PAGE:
Last weekend I tackled the adventurous task of running my first (and only) full marathon. The experience was incredible, so much so, that I have had trouble finding adequate words to describe the abundance of feelings that I felt both physically and emotionally. The unique course through various neighborhoods and districts of Charlotte North Carolina was immensely challenging, yet, incredibly fulfilling!
When I got to the expo and picked up my race packet I was feeling confident, prepared and excited for race day to finally be here! In the past 7 months I had ran over 700 miles in preparation and needless to say, I was slightly burnt out and ready to get it over with. My bubble of excitement was quickly burst when I stumbled upon a shirt with the slogan across the chest that said, “flat is for sissies.” Confused, I stared at the shirt. WHAT does this mean?! Then, I glanced at the shirt adjacent on the rack and immediately felt my heart sink as I studied the picture. Hills. Lots of hills. Elevation Change every mile, sometimes several hills in a single mile. Over 1100 total feet to “climb.” The information was shocking considering I had assumed the course was relatively flat (note to self: future races READ the elevation charts attached.)
I turned to my husband, flustered and held the shirt up. A picture is worth a thousand words. He laughed. I nearly cried as I whined, “I didn’t train for hills, oh my gosh, I may not finish….” For the next hour I studied the shirt; doubting my training, doubting my abilities and feeling completely unprepared. We left the expo and headed to Nothing But Noodles for a carbo load pasta dinner. I continued to mentally slam into the wall of self doubt, how could I have not known this course was full of hills I wondered.
Before returning to the hotel I asked Curtis if he would mind driving by the first few miles of the course so that I could get an idea of how bad the hills were. Turn by turn, we followed the course, up and down the constant rolling hills. My calm confidence was long gone and replaced with overwhelming anxiety, dread, and uncertainity. My perscription before bed was reading the bible on my iPhone and eating chocolate. I found a verse I liked and decided to claim it as my mantra, “Commit everything you do to the LORD. Trust him, and he will help you. Psalsm 37:5”
As I arrived at the start line in the morning I was ready to go. Hydration pack attached to my waste. Extra pouch stocked with energy boosting gummies and salt tablets. Headphones on. Shoes laced. Race bib pinned. The first few miles felt fantastic, the energy of a running crowd combined with the beauty of tree lined neighborhoods in fall was a real treat! The hills rolled on with every mile almost unnoticed. I actually had to intentionally force myself to slow down because the immediate surge of adrenaline had me wanting to charge up them. I kept reminding myself, this is a marathon.
“26 miles, girlfriend. Slow it down.”
At the halfway point (13.1miles) I was still feeling great. I stopped to briefly chat with my husband, take off a layer because it had warmed up, and to update my Facebook status just for fun! Within about a minute, I was on course again, headed onwards towards the last half of the race.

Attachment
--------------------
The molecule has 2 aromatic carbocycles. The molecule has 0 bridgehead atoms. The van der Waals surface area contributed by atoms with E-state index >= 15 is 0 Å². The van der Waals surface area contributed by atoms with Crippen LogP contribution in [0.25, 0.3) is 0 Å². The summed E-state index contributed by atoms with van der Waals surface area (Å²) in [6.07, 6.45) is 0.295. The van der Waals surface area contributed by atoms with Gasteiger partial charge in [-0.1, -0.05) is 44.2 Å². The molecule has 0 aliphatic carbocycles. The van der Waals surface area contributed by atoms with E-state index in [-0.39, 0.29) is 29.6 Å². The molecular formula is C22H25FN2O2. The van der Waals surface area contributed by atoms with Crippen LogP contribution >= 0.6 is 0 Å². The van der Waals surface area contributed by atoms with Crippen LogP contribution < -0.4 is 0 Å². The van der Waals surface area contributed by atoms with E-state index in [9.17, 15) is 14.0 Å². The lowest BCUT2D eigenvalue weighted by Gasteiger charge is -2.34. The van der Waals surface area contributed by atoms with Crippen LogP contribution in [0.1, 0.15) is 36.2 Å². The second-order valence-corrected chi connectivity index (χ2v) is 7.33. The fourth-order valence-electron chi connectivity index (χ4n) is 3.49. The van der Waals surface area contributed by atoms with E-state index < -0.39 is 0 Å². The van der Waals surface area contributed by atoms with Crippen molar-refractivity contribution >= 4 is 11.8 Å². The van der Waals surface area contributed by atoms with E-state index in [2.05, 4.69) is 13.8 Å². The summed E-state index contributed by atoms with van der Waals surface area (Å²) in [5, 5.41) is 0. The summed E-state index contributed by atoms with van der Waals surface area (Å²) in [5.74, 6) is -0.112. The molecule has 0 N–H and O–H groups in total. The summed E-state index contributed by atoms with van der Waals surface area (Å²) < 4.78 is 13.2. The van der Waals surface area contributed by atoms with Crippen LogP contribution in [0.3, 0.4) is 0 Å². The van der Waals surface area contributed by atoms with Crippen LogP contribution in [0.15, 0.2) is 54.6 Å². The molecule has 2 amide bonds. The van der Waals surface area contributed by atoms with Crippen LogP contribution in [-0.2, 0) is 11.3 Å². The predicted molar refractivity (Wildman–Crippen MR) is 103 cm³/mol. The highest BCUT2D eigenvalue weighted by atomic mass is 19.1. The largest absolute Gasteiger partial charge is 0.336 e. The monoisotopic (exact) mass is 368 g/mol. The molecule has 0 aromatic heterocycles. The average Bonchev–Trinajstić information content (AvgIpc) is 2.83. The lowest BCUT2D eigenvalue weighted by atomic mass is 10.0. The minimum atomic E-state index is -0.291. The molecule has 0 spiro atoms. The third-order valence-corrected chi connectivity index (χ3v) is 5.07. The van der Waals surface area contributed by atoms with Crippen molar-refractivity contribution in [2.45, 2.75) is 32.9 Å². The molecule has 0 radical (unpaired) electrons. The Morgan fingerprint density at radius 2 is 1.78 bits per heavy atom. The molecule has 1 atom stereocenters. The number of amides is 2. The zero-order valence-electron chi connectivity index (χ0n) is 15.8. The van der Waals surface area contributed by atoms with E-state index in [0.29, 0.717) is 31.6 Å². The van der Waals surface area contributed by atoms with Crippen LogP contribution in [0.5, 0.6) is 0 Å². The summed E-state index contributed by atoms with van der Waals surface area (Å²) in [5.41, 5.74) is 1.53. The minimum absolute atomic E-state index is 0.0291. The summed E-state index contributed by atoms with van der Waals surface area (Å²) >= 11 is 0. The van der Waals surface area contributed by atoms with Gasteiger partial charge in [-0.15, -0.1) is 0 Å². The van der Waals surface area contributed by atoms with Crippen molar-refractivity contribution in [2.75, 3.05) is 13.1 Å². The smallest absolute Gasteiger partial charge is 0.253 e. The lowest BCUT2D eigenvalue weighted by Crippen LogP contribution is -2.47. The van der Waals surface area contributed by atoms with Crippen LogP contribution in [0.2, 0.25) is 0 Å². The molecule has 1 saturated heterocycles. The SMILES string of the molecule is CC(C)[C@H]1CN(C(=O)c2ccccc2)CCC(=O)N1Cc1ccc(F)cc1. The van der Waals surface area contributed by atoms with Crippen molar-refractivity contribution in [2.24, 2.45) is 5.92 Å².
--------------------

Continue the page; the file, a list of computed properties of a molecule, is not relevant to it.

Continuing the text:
One thing about a marathon that is so different then other races is that you can feel good physically for the first half, or even 2/3rd of the race and still not finish due to injury or just physical depletion. Because the training never covers the full marathon distance, the last 6-7 miles of the race are literally a bit of a gamble. You honestly don’t know how it will end, and have nothing to gauge what to expect, other then what you may have read in a book, or heard from more experienced marathoners.
When I arrived at mile 19, I was still feeling relatively strong and moving at a steady pace. For the first time I felt a true confidence that I would actually finish! The hills on the last few miles of the course were frequent, steeper and more stretched out then previous ones. My knee joints were throbbing from the pressure of the elevation changes and my quad muscles burned. Oddly enough, as I pressed ambitiously towards the finish line I actually felt stronger with each mile. At mile 23, I smiled with the knowledge that in less then 30 minutes I would be finished. Done. Almost there.
As I neared the finish line, I sped up. My last mile I ran in an unbelievable 8:43 pace! My body was tired, but my spirit had never felt so alive. I charged up the hills, anxiously pursuing the finish. I smiled as I envisioned being handed the medal I’d worked so hard for. I thought about the food, plentiful tables filled with bananas, bagels, cookies, and granola bars that would be waiting to replenish my weary body.
I cannot adequately express what crossing the finish line felt like, but perhaps the video of my finish in the link below will give you an idea. Absolutely exhilarating!
Video of finish: http://www2.brightroom.com/105440/1032
If you’ve read my blog before, you are well aware that I often parallel the similarities between Christianity and running a race. Experiencing the momentum that propelled me to the finish line tangibly in an event as rigorous and long as the marathon was such a reminder for me of how, as Christians, we should long for heaven. How much greater of a prize it is! Ours spirits should be alive, hungry, desiring and constantly focused not on things of this world, but on eternity thereafter.